Some people just aren't a fan of the way law enforcement uses surveillance drones.
And on Sunday, a man reportedly shot down and damaged a drone owned by the Lake County Sheriff's Office in Mount Dora, Florida, according to a report from the Orlando Sentinel. But he had a reason.
The 50-year old said he "thought it was trying to harass him," according to the affidavit from his arrest, the report says.
The man who shot down a drone with a rifle
The man, Wendell Goney, reportedly shot the drone out of the sky with his .22-caliber rifle before returning to the confines of his home, presumably satisfied that his bullets had caused the drone to burst into flames after slamming into a nearby structure on its way down. According to local law enforcement, the drone was there to look into a nearby burglary. Whether or not this is the case, it's important to note that this isn't Goney's first rodeo with the local law enforcement. The Sentinel says he was convicted of aggravated assault of a law officer in 2013. And, after blowing the drone out of the sky, the man now faces several additional charges, like possessing a firearm as a convicted felon, in addition to criminal mischief.
Deputies were in the neighborhood of Goney's home looking into the burglary call at roughly 6:30 AM EDT, when they deployed the drone to search through a lot. But then they heard two shots fired, after which the drone fell out of sight. They then called the fire department to deal with the fire while one of the deputies discovered Goney in his house a few blocks away. He admitted to using a .22-caliber rifle to take two pot-shots at the drone before going inside.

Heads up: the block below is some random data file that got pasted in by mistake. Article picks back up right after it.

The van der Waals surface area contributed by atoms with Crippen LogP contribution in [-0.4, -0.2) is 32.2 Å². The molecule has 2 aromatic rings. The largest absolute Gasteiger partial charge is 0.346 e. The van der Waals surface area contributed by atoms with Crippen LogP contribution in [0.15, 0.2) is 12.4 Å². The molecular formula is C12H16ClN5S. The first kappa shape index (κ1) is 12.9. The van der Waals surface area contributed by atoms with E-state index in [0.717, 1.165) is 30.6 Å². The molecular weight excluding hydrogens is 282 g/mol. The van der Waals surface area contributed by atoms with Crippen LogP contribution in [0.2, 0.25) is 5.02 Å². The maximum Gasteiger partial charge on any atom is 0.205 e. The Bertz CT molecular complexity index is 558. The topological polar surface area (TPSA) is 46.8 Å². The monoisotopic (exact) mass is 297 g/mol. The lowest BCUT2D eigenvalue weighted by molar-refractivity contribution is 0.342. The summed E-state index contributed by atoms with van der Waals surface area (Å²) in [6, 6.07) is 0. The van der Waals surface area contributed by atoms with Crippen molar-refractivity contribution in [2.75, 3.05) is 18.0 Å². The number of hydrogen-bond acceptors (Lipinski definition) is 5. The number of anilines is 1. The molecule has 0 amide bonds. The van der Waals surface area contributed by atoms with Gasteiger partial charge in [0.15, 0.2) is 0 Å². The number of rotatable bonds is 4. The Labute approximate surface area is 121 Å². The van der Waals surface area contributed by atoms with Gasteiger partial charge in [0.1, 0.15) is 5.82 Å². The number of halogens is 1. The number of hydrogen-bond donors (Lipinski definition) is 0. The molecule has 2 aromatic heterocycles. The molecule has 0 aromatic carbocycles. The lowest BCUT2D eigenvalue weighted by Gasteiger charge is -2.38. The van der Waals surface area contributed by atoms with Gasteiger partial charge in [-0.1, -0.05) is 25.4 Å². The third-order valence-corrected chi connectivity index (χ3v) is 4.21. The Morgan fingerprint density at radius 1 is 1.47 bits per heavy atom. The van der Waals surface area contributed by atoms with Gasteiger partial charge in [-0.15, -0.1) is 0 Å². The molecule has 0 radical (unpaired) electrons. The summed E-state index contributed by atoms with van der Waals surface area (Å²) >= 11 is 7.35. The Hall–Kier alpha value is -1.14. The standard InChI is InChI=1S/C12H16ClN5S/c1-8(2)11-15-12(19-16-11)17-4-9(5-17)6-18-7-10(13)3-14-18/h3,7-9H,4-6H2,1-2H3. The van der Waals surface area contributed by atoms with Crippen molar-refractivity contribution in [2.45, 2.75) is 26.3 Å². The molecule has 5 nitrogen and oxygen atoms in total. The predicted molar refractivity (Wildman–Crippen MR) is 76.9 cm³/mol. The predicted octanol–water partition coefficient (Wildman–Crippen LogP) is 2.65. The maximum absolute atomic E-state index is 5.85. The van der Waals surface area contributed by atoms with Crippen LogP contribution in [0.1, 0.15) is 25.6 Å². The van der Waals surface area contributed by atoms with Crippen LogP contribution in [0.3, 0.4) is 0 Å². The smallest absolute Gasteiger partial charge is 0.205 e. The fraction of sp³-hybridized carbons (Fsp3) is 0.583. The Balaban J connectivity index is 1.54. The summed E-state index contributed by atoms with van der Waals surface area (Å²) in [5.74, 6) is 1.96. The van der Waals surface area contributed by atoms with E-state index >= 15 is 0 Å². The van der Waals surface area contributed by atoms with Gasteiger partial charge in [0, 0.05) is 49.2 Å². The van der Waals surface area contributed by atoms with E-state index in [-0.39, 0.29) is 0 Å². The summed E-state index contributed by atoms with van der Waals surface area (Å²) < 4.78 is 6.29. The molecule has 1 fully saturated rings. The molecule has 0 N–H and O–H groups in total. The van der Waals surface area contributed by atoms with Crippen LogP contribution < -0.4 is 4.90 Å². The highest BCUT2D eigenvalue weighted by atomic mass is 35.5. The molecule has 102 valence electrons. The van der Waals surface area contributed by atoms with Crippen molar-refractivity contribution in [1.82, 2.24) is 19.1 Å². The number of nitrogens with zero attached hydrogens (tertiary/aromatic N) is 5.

Drones may soon outnumber people willing to shoot them
The deputies then confiscated his weapon and arrested him that morning. In addition to his charges, he faces a $1,000 fine. As of writing, he's already booked into the Lake County Jail, where his bond stands at $16,500, and there are no records of a lawyer working his case. We can't say whether Goney was more concerned with taking out a police drone than staying out of jail, but future would-be dissidents may have a much harder time with drones soon. In April, researchers developed a new system to control a swarm of drones via augmented reality (AR) interface, according to a study shared on a preprint server.
The swarm will help firefighters control hazardous situations, but there are ethical implications to multiplying police or military power via AR-controlled drone swarms. "Our study was born from a partnership between the industrial company Humanitas Solutions Inc. and the research laboratory of computer graphics and virtual reality (LIRV) of Polytechnique Montréal directed by Professor Benoit Ozell," said study co-author Dany Naser Addin, in a TechXplore report. This means that if people like Goney want to launch a personal war on drones, they may soon be outnumbered not only by previous felonies on their record, but by the drones themselves.